Intel can't hold a press conference these days without being harangued about ARM-based servers and the potential for microservers based on low-powered processors to bite into its Xeon server-chip biz. And for good reason: there is a growing consensus that these baby servers are going to catch on because of the inherently …
I don't know why people don't design their own supers.
Design a small circuit board, could be 6 inches square and still have a dozen SoCs connected together on there with some sort of PCB based ethernet. then a power and ethernet connector on the board itself to connect them together. I would try and standardise the voltages needed on the board i.e. only 3 volt components or only 5 volt components or whatever.
It gets me thinking. Why would I pay over the odds for a Raspberry Pi that won't ever actually get here when I could design the same chips onto a board minus the crap i dont need, add in the clustering features I do need, and the boards can be manufactured in China and sent over in no time at all. Ok its gunna cost a shit load and I don't actually have the skills to do that. But it's an appealing prospect. <16 low power CPUs on a board is going to end up being cheaper to manufacture than millions of tiny boards. And I want an ethernet switch on every single board, built in.
Can anyone tell me, if network IO latency, in a packed density form can outperform or be on par with a proper storage controller card that lives within the same system.
Reason I ask is, it has been historically true and almost a given that if a process needs a lot of IO, you just have to use the fastest drives available and spread the data evenly across multiple drives to get the best possible performance, and only if you exhausted a resource on a single machine should you scale horizontally but this article mentions "As El Reg has explained... in 2009, not all workloads need lots of compute or memory; some need far more I/O." as if to say, spreading horizontally across through network io that would incur the normal on-board latency penalty + transport latency using multiple blades can be performance wise better for IO or performance in general?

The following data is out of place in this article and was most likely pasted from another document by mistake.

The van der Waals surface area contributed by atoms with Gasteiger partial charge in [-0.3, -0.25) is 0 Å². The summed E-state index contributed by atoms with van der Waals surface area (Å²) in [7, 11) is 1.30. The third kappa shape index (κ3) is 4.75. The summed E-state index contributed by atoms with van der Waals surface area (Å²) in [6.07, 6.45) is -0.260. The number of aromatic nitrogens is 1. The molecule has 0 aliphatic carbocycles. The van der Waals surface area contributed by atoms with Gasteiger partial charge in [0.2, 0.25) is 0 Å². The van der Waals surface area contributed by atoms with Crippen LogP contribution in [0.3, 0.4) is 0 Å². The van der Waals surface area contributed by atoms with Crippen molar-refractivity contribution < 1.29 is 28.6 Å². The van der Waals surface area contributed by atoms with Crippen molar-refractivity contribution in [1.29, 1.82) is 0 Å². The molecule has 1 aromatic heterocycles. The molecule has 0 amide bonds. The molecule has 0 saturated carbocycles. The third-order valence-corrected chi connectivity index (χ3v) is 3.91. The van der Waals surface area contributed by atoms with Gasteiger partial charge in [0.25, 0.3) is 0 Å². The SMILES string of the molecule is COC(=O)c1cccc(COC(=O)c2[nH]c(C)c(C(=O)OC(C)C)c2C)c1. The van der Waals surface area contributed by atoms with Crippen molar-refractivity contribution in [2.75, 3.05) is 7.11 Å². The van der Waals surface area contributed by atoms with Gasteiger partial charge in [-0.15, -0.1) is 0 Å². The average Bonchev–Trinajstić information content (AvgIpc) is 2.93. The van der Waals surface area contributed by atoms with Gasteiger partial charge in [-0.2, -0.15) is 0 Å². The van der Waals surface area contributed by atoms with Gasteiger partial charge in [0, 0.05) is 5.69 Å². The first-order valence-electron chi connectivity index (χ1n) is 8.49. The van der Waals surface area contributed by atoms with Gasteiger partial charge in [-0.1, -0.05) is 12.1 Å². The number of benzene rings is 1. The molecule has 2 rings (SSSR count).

If not, then why on earth are endless amount of ARM / microservers articles that keep cropping up every month like subliminal messages that keeps trying to brainwash you into thinking they would put to death Intel and their big iron servers? This is getting old, and annoying without real numbers.
Can El Reg do a special and review market data released by Gartner and IHS iSupply every year instead? I'm more interested in knowing how badly and how often market research firms gets it wrong.
"What is clear is that [everybody except Intel] are looking to benefit from the microserver craze as Intel tries to hold the line with Atom and low-powered Xeon chips."
What line does Intel have to hold today, or for that matter, in 2013, when they just effectively annihilated AMD from both the desktop and server market and ARM's offering isn't due till 2014?
"Data centers to go bonkers over microservers" ? I was expecting you to tell me it will at the very least have a 20% market share in the overall server market in DCs in the coming 3 years.
The whole microserver / ARM thing reminds me of loud noisy chihuahuas.
Market research analyst "reckons" what sales are for two years; inflates into full article full of ethereal statements, guesses, and ...ahem....insight.
Fluff the popcorn some more to show how full the bin could be.